You expect your roof to last 20 years, but after 15 years you are having leaks everywhere. Your pool heater is a lemon and after three years you are convinced any more repairs would be a waste of money. Your last paint job is simply not cutting it. You need to spend Reserves earlier than planned. What do you do?
First, remember that your primary responsibility is to the association, that its assets be protected, maintained, and enhanced. The Reserve Study and the Operating Budget are designed to support these objectives. It is inappropriate to have the association suffer in an attempt to “not exceed the budget”. The budget supports the association, not vice-versa.
When a treasurer calls our company asking what to do when their roof is leaking heavily and their 10-yr-old Reserve Study says the roof it should last five more years, we tell them to get off the phone with us and call a roofer and get the roof fixed!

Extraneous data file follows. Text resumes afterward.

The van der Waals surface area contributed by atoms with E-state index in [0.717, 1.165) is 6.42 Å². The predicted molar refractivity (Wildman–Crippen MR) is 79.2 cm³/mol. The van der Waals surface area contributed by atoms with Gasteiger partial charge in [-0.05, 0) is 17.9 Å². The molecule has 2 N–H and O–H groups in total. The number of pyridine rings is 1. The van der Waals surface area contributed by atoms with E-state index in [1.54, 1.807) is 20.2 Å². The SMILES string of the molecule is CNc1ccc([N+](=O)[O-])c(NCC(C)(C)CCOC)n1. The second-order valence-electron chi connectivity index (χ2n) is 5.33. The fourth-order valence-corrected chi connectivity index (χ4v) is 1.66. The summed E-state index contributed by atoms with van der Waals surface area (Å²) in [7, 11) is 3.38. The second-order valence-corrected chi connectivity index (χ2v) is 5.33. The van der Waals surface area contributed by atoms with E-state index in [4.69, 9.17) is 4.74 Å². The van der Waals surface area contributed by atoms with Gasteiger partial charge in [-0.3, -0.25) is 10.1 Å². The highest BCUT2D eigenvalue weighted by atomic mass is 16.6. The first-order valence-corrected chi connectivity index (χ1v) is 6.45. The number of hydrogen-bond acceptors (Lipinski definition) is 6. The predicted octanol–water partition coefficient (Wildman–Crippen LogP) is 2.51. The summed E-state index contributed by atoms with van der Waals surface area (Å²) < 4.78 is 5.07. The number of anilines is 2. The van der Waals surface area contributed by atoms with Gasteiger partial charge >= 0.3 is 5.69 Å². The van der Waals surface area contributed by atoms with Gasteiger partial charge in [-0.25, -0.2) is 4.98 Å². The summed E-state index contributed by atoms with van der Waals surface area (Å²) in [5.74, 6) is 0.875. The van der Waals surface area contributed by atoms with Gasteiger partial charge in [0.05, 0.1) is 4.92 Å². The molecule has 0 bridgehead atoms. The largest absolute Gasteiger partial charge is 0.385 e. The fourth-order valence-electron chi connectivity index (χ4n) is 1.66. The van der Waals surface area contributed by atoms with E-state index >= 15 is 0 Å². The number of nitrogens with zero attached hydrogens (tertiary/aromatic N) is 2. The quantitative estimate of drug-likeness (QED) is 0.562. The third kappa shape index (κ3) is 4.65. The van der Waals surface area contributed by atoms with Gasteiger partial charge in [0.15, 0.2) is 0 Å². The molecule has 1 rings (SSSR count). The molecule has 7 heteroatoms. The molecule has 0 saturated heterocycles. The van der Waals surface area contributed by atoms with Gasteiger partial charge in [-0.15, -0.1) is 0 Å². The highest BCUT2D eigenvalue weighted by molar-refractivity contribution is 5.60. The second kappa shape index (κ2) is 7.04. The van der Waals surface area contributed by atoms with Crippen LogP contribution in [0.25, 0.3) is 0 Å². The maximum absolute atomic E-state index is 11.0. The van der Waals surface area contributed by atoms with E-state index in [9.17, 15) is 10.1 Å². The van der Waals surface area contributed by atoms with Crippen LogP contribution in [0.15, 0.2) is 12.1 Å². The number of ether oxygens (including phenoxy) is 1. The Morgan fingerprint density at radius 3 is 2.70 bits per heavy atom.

Second, update/adjust your Reserve Study. This is for three reasons:
- The Reserve Study needs to accurately reflect the current physical condition of the components. If the roof has been replaced, that is what the Reserve Study should say. You should not have a 5-yr old Reserve Study that indicates two more years of life on the old roof!
- The early expenditure of funds will probably drop the Percent Funded (strength) of the association. That is an important disclosure that should be made annually to the membership, and they have a right to be correctly informed (not surprised).
- Finally, the Reserve Study should be updated because the expenditure of funds outside of what was expected will change the amount of Reserve contributions that should be collected from the homeowners. A mid-year change is not necessary, but it would clearly be a mistake to wait years before adjusting the Reserve contributions to begin reimbursing and rebuilding the Reserve Fund.
Bottom line: a Reserve Study is a plan that due to economic factors, quality of workmanship, quality of materials, changing usage patterns, extreme weather, or any of a number of other ongoing and surprise factors needs to be updated annually.